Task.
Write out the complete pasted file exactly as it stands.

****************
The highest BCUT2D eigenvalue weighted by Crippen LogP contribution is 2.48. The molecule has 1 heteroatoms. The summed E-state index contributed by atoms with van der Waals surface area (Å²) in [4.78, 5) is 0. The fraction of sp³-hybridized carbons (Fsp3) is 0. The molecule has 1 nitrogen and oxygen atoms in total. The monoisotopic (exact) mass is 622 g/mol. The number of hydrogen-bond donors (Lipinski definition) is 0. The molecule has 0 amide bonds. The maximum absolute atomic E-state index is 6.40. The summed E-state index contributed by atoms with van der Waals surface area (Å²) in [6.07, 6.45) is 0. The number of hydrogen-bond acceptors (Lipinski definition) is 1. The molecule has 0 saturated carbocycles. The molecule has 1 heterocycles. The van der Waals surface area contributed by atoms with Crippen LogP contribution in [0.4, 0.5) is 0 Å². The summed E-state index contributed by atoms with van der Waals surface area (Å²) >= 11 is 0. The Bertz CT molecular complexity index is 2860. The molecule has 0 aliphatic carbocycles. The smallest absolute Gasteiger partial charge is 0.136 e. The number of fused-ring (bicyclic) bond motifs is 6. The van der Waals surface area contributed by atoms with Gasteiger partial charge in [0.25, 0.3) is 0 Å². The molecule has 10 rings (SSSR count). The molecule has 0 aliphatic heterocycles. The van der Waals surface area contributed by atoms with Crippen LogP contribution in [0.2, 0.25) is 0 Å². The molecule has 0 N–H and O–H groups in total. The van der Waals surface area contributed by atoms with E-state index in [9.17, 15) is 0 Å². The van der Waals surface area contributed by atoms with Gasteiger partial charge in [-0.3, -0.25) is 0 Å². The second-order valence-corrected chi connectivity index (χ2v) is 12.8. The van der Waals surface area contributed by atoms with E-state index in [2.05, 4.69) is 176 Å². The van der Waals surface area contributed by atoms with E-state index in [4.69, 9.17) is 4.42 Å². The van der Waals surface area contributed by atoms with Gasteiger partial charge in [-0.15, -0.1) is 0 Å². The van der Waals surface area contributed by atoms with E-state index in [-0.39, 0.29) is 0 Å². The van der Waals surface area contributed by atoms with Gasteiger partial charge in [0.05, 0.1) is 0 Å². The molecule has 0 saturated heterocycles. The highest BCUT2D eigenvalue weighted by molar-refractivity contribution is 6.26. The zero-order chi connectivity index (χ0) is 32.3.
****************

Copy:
The highest BCUT2D eigenvalue weighted by Crippen LogP contribution is 2.48. The molecule has 1 heteroatoms. The summed E-state index contributed by atoms with van der Waals surface area (Å²) in [4.78, 5) is 0. The fraction of sp³-hybridized carbons (Fsp3) is 0. The molecule has 1 nitrogen and oxygen atoms in total. The monoisotopic (exact) mass is 622 g/mol. The number of hydrogen-bond donors (Lipinski definition) is 0. The molecule has 0 amide bonds. The maximum absolute atomic E-state index is 6.40. The summed E-state index contributed by atoms with van der Waals surface area (Å²) in [6.07, 6.45) is 0. The number of hydrogen-bond acceptors (Lipinski definition) is 1. The molecule has 0 saturated carbocycles. The molecule has 1 heterocycles. The van der Waals surface area contributed by atoms with Crippen LogP contribution in [0.4, 0.5) is 0 Å². The summed E-state index contributed by atoms with van der Waals surface area (Å²) >= 11 is 0. The Bertz CT molecular complexity index is 2860. The molecule has 0 aliphatic carbocycles. The smallest absolute Gasteiger partial charge is 0.136 e. The number of fused-ring (bicyclic) bond motifs is 6. The van der Waals surface area contributed by atoms with Gasteiger partial charge in [0.25, 0.3) is 0 Å². The molecule has 10 rings (SSSR count). The molecule has 0 aliphatic heterocycles. The van der Waals surface area contributed by atoms with Crippen LogP contribution in [0.2, 0.25) is 0 Å². The molecule has 0 N–H and O–H groups in total. The van der Waals surface area contributed by atoms with E-state index in [9.17, 15) is 0 Å². The van der Waals surface area contributed by atoms with Gasteiger partial charge in [-0.3, -0.25) is 0 Å². The second-order valence-corrected chi connectivity index (χ2v) is 12.8. The van der Waals surface area contributed by atoms with E-state index in [2.05, 4.69) is 176 Å². The van der Waals surface area contributed by atoms with E-state index in [4.69, 9.17) is 4.42 Å². The van der Waals surface area contributed by atoms with Gasteiger partial charge in [-0.15, -0.1) is 0 Å². The van der Waals surface area contributed by atoms with E-state index in [-0.39, 0.29) is 0 Å². The van der Waals surface area contributed by atoms with Gasteiger partial charge in [0.05, 0.1) is 0 Å². The molecule has 0 saturated heterocycles. The highest BCUT2D eigenvalue weighted by molar-refractivity contribution is 6.26. The zero-order chi connectivity index (χ0) is 32.3.